Lipoprotein Lipase in the Arterial Wall: Regulation by Dietary Fatty Acids

Chuchun Liz Chang

Lipoprotein Lipase in the Arterial Wall: Regulation by Dietary Fatty Acids
Chang, Chuchun Liz
Thesis Advisor(s):
Deckelbaum, Richard Joseph
Ph.D., Columbia University
Nutritional and Metabolic Biology
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Arterial LDL deposition is a key step in initiating atherosclerosis. Saturated fat (SAT)-enriched diets increase arterial LDL deposition, total and selective LDL-cholesterol uptakes, and arterial lipoprotein lipase (LpL). Because consumption of n-3 fatty acids (FA), such as EPA and DHA, potentially reduces the risk for cardiovascular disease (CVD), we investigated the mechanisms whereby dietary FA, metabolic syndrome and LpL interact to influence arterial lipid uptake in atherosclerosis. We hypothesized that specific FA, SAT versus n-3, alter the recruitment of different cell populations to the arterial wall and modulate arterial LpL levels and distribution, which in turn affects the development of atherosclerosis. To test these hypotheses, we carried out a series of dietary feeding studies in different mouse models to determine the effects of saturated versus n-3 FA on LDL-cholesterol delivery and arterial LpL levels. The data presented in this thesis demonstrate that high levels of saturated FA and insulin resistance contribute to accumulation of macrophages that secrete LpL and thus favor the development of atherosclerosis. Furthermore, deficiency of LpL in the arterial wall reduced aortic macrophage populations and macrophage infiltration. The reconstitution of macrophage expressing LpL in LpL knockout models led to increases in macrophage populations in the arterial wall. Macrophage-associated LpL may increase "anchoring" of LDL and macrophages. n-3 FA decrease the presence of inflammatory macrophages and LpL; hence are associated with less arterial cholesterol delivery, inflammation and atherosclerosis. In an atherosclerosis-prone mouse model (LDLR-/-), gradual replacements of SAT with n-3 ameliorates abnormal lipid profiles and atherosclerosis. Thus, n-3 FA decrease risk for CVD in part by decreasing arterial macrophage-associated LpL. Interacting factors, such as PPARβ/δ, likely play an important role in regulation of arterial-wall LpL levels in response to FA. Increased arterial Foxo1 expression can contribute to decreased PPARα levels in the group fed n-3 FA. The levels of GPIHBP1 in the arterial wall correlate with arterial macrophage number. This indicates the existence of other pathways important in mediating changes in LpL levels and arterial lipid deposition. These studies as described here defined 'novel' mechanisms underlying the potential of n-3 FA to decrease risk for CVD.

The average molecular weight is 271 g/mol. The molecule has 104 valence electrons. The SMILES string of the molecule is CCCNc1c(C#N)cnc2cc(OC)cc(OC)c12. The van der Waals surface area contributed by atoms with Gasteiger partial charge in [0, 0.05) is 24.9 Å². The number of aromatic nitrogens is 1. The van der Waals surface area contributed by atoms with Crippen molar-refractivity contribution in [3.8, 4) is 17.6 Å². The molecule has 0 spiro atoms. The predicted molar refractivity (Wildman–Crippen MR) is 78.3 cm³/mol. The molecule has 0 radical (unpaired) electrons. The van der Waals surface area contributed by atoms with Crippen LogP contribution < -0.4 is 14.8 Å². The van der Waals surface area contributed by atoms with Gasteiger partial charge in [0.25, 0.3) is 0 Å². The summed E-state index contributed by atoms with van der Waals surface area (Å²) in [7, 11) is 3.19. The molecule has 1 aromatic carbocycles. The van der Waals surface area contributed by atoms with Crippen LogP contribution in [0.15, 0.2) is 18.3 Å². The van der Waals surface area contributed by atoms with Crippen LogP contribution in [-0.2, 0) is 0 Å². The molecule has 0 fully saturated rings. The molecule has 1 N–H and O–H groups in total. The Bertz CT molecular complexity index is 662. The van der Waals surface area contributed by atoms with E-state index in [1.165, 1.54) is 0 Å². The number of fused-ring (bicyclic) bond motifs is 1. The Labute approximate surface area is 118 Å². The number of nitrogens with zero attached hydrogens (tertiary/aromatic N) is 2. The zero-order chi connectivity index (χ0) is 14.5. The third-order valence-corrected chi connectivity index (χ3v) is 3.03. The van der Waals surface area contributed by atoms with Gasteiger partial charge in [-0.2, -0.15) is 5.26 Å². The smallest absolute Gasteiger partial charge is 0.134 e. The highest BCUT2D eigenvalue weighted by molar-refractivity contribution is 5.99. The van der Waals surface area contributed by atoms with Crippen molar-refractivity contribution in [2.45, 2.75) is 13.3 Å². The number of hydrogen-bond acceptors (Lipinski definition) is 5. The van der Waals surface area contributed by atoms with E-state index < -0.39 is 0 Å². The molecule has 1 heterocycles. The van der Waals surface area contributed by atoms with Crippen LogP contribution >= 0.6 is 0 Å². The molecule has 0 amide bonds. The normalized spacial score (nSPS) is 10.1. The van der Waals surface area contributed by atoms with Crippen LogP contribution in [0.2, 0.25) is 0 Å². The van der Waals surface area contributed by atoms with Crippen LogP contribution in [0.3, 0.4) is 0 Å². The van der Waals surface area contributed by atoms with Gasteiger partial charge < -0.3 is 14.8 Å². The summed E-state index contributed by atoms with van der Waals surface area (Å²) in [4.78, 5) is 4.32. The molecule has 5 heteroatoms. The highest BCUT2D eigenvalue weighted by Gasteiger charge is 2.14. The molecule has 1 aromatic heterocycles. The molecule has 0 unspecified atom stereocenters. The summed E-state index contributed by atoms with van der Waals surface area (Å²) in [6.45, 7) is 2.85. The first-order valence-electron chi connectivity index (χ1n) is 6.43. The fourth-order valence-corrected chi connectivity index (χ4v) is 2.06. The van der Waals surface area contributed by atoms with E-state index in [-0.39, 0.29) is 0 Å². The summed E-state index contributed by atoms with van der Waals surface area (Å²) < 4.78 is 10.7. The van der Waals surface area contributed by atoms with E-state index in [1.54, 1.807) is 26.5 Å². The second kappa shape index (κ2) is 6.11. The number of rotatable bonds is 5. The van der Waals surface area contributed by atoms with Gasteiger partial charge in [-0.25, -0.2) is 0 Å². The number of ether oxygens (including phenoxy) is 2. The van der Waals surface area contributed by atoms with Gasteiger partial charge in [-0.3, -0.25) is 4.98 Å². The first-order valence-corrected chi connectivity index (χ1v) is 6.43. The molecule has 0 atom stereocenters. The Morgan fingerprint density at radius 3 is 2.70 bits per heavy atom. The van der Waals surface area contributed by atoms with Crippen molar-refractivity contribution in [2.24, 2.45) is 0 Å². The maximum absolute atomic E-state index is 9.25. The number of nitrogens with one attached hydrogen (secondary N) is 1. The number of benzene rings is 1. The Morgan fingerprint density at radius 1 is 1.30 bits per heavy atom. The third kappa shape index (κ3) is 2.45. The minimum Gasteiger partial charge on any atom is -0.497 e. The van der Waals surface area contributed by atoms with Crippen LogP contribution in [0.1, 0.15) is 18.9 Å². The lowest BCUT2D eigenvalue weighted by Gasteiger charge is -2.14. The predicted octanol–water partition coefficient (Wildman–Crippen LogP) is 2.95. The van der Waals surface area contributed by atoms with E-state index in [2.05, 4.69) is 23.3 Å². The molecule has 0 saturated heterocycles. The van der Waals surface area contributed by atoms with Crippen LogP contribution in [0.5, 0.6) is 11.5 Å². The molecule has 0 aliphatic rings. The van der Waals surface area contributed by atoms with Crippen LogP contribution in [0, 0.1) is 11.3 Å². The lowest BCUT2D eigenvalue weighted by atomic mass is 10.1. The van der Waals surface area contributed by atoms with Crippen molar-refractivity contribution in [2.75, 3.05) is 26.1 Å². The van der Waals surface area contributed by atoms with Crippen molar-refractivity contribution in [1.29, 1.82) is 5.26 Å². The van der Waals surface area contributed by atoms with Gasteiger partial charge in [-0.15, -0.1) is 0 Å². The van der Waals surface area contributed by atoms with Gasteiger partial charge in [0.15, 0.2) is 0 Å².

Medical sciences
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Suggested Citation:
Chuchun Liz Chang, , Lipoprotein Lipase in the Arterial Wall: Regulation by Dietary Fatty Acids, Columbia University Academic Commons, .

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